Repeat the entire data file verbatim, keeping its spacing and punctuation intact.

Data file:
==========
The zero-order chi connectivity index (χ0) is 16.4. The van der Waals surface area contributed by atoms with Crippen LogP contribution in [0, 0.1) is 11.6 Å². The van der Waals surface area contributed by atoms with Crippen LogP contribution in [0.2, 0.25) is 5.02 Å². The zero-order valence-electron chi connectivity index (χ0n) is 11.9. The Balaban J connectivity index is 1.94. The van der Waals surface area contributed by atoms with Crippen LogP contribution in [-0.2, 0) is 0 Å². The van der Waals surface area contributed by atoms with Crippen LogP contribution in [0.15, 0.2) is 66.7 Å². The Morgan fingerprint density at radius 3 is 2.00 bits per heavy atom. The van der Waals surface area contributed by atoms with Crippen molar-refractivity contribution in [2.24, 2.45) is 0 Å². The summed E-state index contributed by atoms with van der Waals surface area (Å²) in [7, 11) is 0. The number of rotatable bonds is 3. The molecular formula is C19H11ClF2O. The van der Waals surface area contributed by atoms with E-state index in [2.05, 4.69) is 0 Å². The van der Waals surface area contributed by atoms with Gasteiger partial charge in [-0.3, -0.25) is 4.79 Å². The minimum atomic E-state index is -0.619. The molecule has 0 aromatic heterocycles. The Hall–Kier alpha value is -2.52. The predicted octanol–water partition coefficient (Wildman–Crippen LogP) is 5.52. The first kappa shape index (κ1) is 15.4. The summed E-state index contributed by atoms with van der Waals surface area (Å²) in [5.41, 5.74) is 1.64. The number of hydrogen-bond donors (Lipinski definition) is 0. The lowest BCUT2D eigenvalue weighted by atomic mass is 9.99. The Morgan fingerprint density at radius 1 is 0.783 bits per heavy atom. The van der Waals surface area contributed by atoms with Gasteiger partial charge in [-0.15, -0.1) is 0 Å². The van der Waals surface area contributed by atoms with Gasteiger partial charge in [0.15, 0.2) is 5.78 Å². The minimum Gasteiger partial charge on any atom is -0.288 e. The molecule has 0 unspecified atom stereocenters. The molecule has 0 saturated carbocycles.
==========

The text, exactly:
The zero-order chi connectivity index (χ0) is 16.4. The van der Waals surface area contributed by atoms with Crippen LogP contribution in [0, 0.1) is 11.6 Å². The van der Waals surface area contributed by atoms with Crippen LogP contribution in [0.2, 0.25) is 5.02 Å². The zero-order valence-electron chi connectivity index (χ0n) is 11.9. The Balaban J connectivity index is 1.94. The van der Waals surface area contributed by atoms with Crippen LogP contribution in [-0.2, 0) is 0 Å². The van der Waals surface area contributed by atoms with Crippen LogP contribution in [0.15, 0.2) is 66.7 Å². The Morgan fingerprint density at radius 3 is 2.00 bits per heavy atom. The van der Waals surface area contributed by atoms with Crippen molar-refractivity contribution in [2.24, 2.45) is 0 Å². The summed E-state index contributed by atoms with van der Waals surface area (Å²) in [7, 11) is 0. The number of rotatable bonds is 3. The molecular formula is C19H11ClF2O. The van der Waals surface area contributed by atoms with E-state index in [2.05, 4.69) is 0 Å². The van der Waals surface area contributed by atoms with Gasteiger partial charge in [-0.3, -0.25) is 4.79 Å². The minimum atomic E-state index is -0.619. The molecule has 0 aromatic heterocycles. The Hall–Kier alpha value is -2.52. The predicted octanol–water partition coefficient (Wildman–Crippen LogP) is 5.52. The first kappa shape index (κ1) is 15.4. The summed E-state index contributed by atoms with van der Waals surface area (Å²) in [5.41, 5.74) is 1.64. The number of hydrogen-bond donors (Lipinski definition) is 0. The lowest BCUT2D eigenvalue weighted by atomic mass is 9.99. The Morgan fingerprint density at radius 1 is 0.783 bits per heavy atom. The van der Waals surface area contributed by atoms with Gasteiger partial charge in [-0.15, -0.1) is 0 Å². The van der Waals surface area contributed by atoms with Gasteiger partial charge in [0.15, 0.2) is 5.78 Å². The minimum Gasteiger partial charge on any atom is -0.288 e. The molecule has 0 unspecified atom stereocenters. The molecule has 0 saturated carbocycles.